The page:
The kick off is the first defensive play of the series and sets the tempo for the entire team. It is also the longest, most physically demanding play in football.
Special teams units have a direct correlation with field position, which leads to points, and in turn wins and losses. Most programs claim to put an emphasis on special teams, but to be successful, it takes more than emphasis. It takes investment.
It is important to understand kickoff return as an offensive play. We are trying to score a touchdown. The attitude of this unit needs to be clearly defined. Our mental approach on kickoff return is the mindset to use aggression to beat aggression.
Your kicker and punter can incorporate visualization and imagery techniques into their everyday routines in many ways. Here are a few.
Using a simple kickoff return that allows players to block the same cover opponent can lead to great success.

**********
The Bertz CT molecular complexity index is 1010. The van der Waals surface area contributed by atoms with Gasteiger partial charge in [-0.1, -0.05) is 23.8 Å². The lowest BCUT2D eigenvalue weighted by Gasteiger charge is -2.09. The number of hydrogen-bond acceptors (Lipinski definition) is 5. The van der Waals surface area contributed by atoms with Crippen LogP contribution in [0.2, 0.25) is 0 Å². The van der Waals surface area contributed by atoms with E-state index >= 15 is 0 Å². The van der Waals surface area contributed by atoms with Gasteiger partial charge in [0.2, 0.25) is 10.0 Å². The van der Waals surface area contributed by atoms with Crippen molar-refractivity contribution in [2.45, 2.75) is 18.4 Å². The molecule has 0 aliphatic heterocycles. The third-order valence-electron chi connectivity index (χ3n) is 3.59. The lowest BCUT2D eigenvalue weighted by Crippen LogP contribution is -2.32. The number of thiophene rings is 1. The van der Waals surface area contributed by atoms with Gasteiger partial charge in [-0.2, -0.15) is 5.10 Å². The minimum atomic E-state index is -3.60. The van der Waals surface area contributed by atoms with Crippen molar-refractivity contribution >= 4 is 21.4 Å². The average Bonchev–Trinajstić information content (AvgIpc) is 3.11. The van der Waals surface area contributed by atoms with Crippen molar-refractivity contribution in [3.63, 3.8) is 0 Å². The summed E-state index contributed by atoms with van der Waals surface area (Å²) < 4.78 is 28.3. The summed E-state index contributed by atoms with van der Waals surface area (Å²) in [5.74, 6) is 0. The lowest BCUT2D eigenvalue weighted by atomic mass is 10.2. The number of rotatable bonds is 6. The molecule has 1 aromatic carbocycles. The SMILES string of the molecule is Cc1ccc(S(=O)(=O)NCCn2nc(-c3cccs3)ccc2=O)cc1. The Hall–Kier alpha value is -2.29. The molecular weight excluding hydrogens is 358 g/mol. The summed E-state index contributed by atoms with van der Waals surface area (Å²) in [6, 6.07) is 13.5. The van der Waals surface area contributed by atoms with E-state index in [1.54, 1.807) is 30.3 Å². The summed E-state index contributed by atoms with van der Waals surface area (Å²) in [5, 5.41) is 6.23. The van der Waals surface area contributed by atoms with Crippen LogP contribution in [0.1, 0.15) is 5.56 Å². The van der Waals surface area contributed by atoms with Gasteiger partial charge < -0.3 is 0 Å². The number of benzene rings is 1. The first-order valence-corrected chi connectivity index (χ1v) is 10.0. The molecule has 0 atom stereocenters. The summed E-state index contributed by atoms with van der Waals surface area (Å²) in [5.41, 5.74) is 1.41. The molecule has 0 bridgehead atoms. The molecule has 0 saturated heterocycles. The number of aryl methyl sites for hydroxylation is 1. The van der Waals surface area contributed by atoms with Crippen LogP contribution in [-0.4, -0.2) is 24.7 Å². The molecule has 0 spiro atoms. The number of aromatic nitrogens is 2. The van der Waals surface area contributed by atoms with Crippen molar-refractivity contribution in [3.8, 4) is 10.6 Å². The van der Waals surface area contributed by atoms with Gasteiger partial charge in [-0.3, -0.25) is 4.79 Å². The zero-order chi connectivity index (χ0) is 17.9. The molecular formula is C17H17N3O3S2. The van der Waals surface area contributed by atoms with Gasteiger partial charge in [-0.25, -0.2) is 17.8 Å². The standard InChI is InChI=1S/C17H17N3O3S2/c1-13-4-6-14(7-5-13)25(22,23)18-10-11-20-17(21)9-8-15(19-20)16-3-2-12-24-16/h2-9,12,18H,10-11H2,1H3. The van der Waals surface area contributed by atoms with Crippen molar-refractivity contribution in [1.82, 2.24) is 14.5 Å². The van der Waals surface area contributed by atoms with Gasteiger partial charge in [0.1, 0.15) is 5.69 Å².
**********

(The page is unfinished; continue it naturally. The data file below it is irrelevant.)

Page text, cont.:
As competitors, we all want to feel like we are contributing to the success of the team, punt return may be an avenue for a player to contribute.
In a game where timing matters, football coaches must measure not only the speed of their players, but the speed of their players’ technique.
The Citadel dedicates thirty minutes early in the week to continue the development of their special team’s fundamentals & coverage techniques.
We teach skills in a progressive manner, from the first action of the play to the last, and through spring into summer phases we will combine the skills.
Here are a number of methods for implementing special teams periods, drills and proper approaches to improving specials teams on an individual and a team basis to develop your kickers and punters.
Pete Lembo dives into all the different aspects of his special teams philosophy and why it has proven successful over the years.
Coach Kevin Doherty shares his philosophy on coordinating Special Teams and simplifying this phase of the game by complementing both offensive and defensive terminology, drills, and techniques.
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